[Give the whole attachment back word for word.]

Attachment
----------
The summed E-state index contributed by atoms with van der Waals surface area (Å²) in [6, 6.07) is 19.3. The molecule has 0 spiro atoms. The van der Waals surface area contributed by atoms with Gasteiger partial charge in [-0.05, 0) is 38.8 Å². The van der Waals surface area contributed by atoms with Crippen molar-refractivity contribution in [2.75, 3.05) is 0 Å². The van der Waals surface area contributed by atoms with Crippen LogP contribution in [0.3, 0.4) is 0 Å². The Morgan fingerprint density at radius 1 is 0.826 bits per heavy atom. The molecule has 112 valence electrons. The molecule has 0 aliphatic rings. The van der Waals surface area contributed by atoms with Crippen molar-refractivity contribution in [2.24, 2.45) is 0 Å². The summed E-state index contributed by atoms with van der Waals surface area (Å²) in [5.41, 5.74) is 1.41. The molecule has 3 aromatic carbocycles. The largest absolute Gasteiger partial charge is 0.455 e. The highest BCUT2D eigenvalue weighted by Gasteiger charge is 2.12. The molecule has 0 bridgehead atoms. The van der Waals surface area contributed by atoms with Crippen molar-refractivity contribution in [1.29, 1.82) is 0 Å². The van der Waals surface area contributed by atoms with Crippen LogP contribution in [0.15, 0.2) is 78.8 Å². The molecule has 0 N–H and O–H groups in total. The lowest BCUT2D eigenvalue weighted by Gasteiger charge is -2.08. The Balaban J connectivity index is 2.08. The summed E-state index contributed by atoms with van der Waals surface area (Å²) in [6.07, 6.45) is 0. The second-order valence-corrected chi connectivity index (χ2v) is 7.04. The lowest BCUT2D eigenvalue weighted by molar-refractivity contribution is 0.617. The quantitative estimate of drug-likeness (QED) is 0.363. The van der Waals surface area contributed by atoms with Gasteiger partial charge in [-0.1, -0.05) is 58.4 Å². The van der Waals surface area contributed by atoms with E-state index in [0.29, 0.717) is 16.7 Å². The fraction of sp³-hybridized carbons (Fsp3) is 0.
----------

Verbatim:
The summed E-state index contributed by atoms with van der Waals surface area (Å²) in [6, 6.07) is 19.3. The molecule has 0 spiro atoms. The van der Waals surface area contributed by atoms with Gasteiger partial charge in [-0.05, 0) is 38.8 Å². The van der Waals surface area contributed by atoms with Crippen molar-refractivity contribution in [2.75, 3.05) is 0 Å². The van der Waals surface area contributed by atoms with Crippen LogP contribution in [0.3, 0.4) is 0 Å². The Morgan fingerprint density at radius 1 is 0.826 bits per heavy atom. The molecule has 112 valence electrons. The molecule has 0 aliphatic rings. The van der Waals surface area contributed by atoms with Crippen molar-refractivity contribution in [2.24, 2.45) is 0 Å². The summed E-state index contributed by atoms with van der Waals surface area (Å²) in [5.41, 5.74) is 1.41. The molecule has 3 aromatic carbocycles. The largest absolute Gasteiger partial charge is 0.455 e. The highest BCUT2D eigenvalue weighted by Gasteiger charge is 2.12. The molecule has 0 bridgehead atoms. The van der Waals surface area contributed by atoms with Crippen molar-refractivity contribution in [1.29, 1.82) is 0 Å². The van der Waals surface area contributed by atoms with Crippen LogP contribution in [0.15, 0.2) is 78.8 Å². The molecule has 0 N–H and O–H groups in total. The lowest BCUT2D eigenvalue weighted by Gasteiger charge is -2.08. The Balaban J connectivity index is 2.08. The summed E-state index contributed by atoms with van der Waals surface area (Å²) in [6.07, 6.45) is 0. The second-order valence-corrected chi connectivity index (χ2v) is 7.04. The lowest BCUT2D eigenvalue weighted by molar-refractivity contribution is 0.617. The quantitative estimate of drug-likeness (QED) is 0.363. The van der Waals surface area contributed by atoms with Gasteiger partial charge in [-0.1, -0.05) is 58.4 Å². The van der Waals surface area contributed by atoms with E-state index in [0.29, 0.717) is 16.7 Å². The fraction of sp³-hybridized carbons (Fsp3) is 0.